Published by G.P. Putnam's Sons Books for Young Readers on May 24th 2016
Genres: young adult, historical
Buy on Amazon
San Francisco, 1906: Fifteen-year-old Mercy Wong is determined to break from the poverty in Chinatown, and an education at St. Clare’s School for Girls is her best hope. Although St. Clare’s is off-limits to all but the wealthiest white girls, Mercy gains admittance through a mix of cunning and a little bribery, only to discover that getting in was the easiest part. Not to be undone by a bunch of spoiled heiresses, Mercy stands strong—until disaster strikes.
On April 18, an historic earthquake rocks San Francisco, destroying Mercy’s home and school. With martial law in effect, she is forced to wait with her classmates for their families in a temporary park encampment. Mercy can't sit by while they wait for the Army to bring help. Fires might rage, and the city may be in shambles, yet Mercy still has the 'bossy' cheeks that mark her as someone who gets things done. But what can one teenaged girl do to heal so many suffering in her broken city?
I haven’t read many books this year. I’ve tried to keep up with things, but I’ve had SO much work, and I fell behind on my Goodreads goal sometime in February. The year hadn’t even really got started before I crapped out. Now I’m playing catch-up, but I’ve started things off with this FANTASTIC book, and I really just need to impress upon you how much you should be reading Outrun the Moon as soon as it comes out. I have never been much of a historical reader, but I have read at least THREE historical books this year that have been absolutely fabulous, and so far this has been my favorite.
I decided to pick this one, obviously because of the Chinatown setting. I will read anything and everything with Asian characters or settings, because I am just fascinated and love learning about the culture and geography so much. I’ve been lucky enough to visit two Chinatowns (Philly and NYC) but San Francisco is most definitely on the top of my list because of its rich cultural heritage and history.
Outrun the Moon takes place in San Fran Chinatown 1906 days before, during, and after the major earthquake and fires that hit the city. The protagonist is Mercy Wong, and she lives in Chinatown with her mother, who is a fortune teller, and her father, who works at a dry cleaners/laundry. 1906 San Francisco is a very racist place, and a Chinese girl going to an all white girls’ school in the rich part of the city is unheard of. But Mercy has higher aspirations, and plots a way to get herself there. The synopsis covers much of the novel, and as most historical books are, this one is about the characters, and the snapshot of life they go through that the author has chosen to write about.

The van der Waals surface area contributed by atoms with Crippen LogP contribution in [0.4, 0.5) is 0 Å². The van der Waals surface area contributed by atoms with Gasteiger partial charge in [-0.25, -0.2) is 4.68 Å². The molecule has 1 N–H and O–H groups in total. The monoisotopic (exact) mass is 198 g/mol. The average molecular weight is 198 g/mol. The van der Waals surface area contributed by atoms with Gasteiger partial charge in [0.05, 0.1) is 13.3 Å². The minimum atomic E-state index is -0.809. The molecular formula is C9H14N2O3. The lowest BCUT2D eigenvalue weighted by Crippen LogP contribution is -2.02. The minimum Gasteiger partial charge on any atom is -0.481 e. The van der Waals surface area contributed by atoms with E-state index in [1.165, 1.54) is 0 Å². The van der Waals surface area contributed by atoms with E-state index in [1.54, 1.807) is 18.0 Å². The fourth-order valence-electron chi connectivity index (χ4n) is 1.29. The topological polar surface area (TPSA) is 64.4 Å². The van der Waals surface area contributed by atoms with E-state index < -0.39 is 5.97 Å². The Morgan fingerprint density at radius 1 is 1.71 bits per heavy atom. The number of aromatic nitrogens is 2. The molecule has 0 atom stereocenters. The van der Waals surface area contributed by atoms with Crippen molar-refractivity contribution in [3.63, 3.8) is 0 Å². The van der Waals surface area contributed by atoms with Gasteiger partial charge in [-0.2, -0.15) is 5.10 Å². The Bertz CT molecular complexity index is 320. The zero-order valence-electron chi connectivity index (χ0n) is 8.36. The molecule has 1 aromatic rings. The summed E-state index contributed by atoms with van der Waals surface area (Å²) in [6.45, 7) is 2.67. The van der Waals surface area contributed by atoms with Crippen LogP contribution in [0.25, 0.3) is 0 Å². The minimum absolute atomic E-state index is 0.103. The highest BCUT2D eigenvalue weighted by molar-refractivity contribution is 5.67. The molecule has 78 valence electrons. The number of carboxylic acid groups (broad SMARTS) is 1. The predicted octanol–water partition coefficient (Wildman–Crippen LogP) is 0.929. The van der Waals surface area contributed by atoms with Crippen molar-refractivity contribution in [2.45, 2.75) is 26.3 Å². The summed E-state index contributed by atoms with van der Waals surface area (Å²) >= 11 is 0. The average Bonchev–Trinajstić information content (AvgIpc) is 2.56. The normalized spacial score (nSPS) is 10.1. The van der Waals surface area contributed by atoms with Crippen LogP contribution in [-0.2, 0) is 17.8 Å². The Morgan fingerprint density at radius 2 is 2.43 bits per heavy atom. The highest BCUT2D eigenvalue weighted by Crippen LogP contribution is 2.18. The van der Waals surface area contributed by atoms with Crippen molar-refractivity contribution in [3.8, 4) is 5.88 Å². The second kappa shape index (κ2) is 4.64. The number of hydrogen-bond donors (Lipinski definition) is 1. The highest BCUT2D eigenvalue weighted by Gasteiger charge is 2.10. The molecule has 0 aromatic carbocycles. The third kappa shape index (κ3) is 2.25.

But most of all, I just really love what this book made me feel. It took me a little bit of time to get attached to the characters, but about one-third of the way into the book I was completely invested and adored all the characters, even the ones that were a little hard to love. This book is not for the faint of heart. There is death, destruction, and devastation, but there is also hope, redemption, and recovery. My emotions ran the gamut of the ENTIRE spectrum, and the author completely broke my heart before piecing it back together again. It’s important for me to note just how emotional this book made me–like sobbing-in-the fetal-position emotional.
The writing is also really, really great. Outrun the Moon is incredibly quotable, but also, it’s just really great at setting the scene and creating the atmospheric sense of place a book like this really needs. I’ve never felt more like I was standing right there next to the main character like I did while reading this novel. It’s moderately paced, but it’s perfect for the storytelling and letting you get to know the characters, their motivations, and what makes them who they are. By the time the book closed, the characters felt like old friends. And I didn’t want them to go away and leave me alone.
My most favorite part of Outrun the Moon though were all the strong women, the girl power, and the ladies working together towards a common goal. It made me feel really, REALLY good. I just got this tingly feeling all throughout me because how often is it that girls work together and work through their problems? This is a book that you can hand to your daughter (or son) and feel good about doing so. Man, if I had a kid, as soon as she hit this reading level I would be thrusting this book into her hands. That’s how good it was. I wish I could read it all over again for the first time. And I’m mad that I can’t.